SHANGHAI, China – Chinese bloggers, even on foreign-sponsored sites, had better choose their words carefully — the censors are watching.
Users of the MSN Spaces section of Microsoft Corp.'s (MSFT) new China-based Web portal get a scolding message each time they input words deemed taboo by the communist authorities — such as "democracy," "freedom" and "human rights."
"Prohibited language in text, please delete," the message says.
However, the restrictions appear to apply only to the subject line of such entries. Writing them into the text, with a more innocuous subject heading, seems to be no problem.
Microsoft's Chinese staff could not be reached immediately for comment. However, a spokesman at the tech giant's headquarters in Seattle acknowledged that the company is cooperating with the Chinese government to censor its Chinese-language Web portal.
Microsoft and its Chinese business partner, government-funded Shanghai Alliance Investment (search), work with authorities to omit certain forbidden language, said Adam Sohn, a global sales and marketing director for MSN.
But he added, "I don't have access to the list at this point so I can't really comment specifically on what's there."
Online tests found that apart from politically sensitive words, obscenities and sexual references also are banned.
MSN Spaces (search), which offers free blog space, is connected to Microsoft's MSN China portal. The portal was launched on May 26, and some 5 million blogs have since been created, Microsoft said.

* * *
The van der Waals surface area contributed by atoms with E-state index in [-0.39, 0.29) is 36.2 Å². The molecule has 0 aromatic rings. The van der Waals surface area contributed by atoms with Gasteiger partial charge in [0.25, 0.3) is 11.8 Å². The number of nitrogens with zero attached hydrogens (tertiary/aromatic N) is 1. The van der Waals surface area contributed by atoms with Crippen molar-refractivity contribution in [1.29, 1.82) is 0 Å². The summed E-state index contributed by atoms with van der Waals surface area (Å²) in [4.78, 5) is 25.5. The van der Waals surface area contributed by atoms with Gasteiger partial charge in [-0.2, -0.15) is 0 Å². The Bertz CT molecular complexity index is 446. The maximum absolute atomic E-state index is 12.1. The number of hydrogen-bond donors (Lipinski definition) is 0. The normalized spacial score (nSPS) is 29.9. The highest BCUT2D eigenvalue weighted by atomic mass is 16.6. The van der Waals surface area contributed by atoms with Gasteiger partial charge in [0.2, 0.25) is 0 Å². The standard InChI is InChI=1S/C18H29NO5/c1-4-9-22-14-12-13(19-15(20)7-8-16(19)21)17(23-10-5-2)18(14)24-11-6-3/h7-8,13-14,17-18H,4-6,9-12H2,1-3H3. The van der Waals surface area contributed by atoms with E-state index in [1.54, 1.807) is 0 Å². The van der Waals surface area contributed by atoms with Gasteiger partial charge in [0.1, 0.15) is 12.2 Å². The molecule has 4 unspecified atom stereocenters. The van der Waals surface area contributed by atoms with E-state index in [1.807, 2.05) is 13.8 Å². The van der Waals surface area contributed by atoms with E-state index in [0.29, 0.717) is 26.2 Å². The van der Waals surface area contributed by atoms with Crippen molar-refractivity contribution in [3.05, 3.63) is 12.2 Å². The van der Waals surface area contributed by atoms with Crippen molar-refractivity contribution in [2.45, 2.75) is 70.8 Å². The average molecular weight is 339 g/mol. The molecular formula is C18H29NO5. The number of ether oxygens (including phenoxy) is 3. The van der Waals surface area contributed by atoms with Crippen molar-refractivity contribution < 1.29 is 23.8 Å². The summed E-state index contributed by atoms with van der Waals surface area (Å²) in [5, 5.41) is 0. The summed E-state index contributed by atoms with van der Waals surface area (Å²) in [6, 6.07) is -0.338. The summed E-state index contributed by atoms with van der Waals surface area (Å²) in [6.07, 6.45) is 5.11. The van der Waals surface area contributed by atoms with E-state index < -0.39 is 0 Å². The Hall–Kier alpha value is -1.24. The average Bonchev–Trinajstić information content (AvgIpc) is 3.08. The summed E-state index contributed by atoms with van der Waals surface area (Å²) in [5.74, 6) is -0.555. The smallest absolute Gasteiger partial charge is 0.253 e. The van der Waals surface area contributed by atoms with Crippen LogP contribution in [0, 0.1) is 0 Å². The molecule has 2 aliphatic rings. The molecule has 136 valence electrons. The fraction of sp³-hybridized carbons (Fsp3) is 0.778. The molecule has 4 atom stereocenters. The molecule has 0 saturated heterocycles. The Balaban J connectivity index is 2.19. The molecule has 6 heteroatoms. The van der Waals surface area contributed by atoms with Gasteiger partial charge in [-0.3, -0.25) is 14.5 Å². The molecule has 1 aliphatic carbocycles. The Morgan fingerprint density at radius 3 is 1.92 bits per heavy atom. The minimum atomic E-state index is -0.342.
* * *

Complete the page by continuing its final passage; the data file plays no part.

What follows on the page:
The Chinese government encourages Internet use for business and education but tries to ban access to material deemed subversive.
Although details of the authorities' efforts are kept secret, users of many China-based Web portals are prevented from accessing sites deemed subversive by the government.
A search on Google for such topics as Taiwan or Tibetan independence, the banned group Falun Gong (search), the Dalai Lama or the China Democracy Party (search) inevitably leads to a "site cannot be found" message.
Internet-related companies are obliged to accept such limitations as a condition of doing business in China. And government-installed filtering tools, registration requirements and other surveillance are in place to ensure the rules are enforced.
Recently, the government demanded that Web site owners register with authorities by June 30 or face fines.
Sohn said heavy government censorship is accepted as part of the regulatory landscape in China, and the world's largest software company believes its services still can foster expression in the country.
"We're in business in lots of countries. I think every time you go into a market you are faced with a different regulatory environment and you have to go make a choice as a business," he said. "Even with the filters, we're helping millions of people communicate, share stories, share photographs and build relationships. For us, that is the key point here."
The consequences of defying government limits can be severe: at least 54 people have been jailed for posting essays or other content deemed subversive online.
The international media advocacy group Reporters Without Borders (search) has protested the online limits, sending letters to top executives of Microsoft, Yahoo (YHOO), Google (GOOG) and other companies urging them to lobby Beijing for greater freedom of expression.
"In terms of the reality of the situation, those business deals are going to continue as globalization expands," said Tala Dowlatshahi, a spokeswoman for the group. "But we want to make sure that pressure is being put on the companies to pressure the Chinese government to ensure a more democratic process."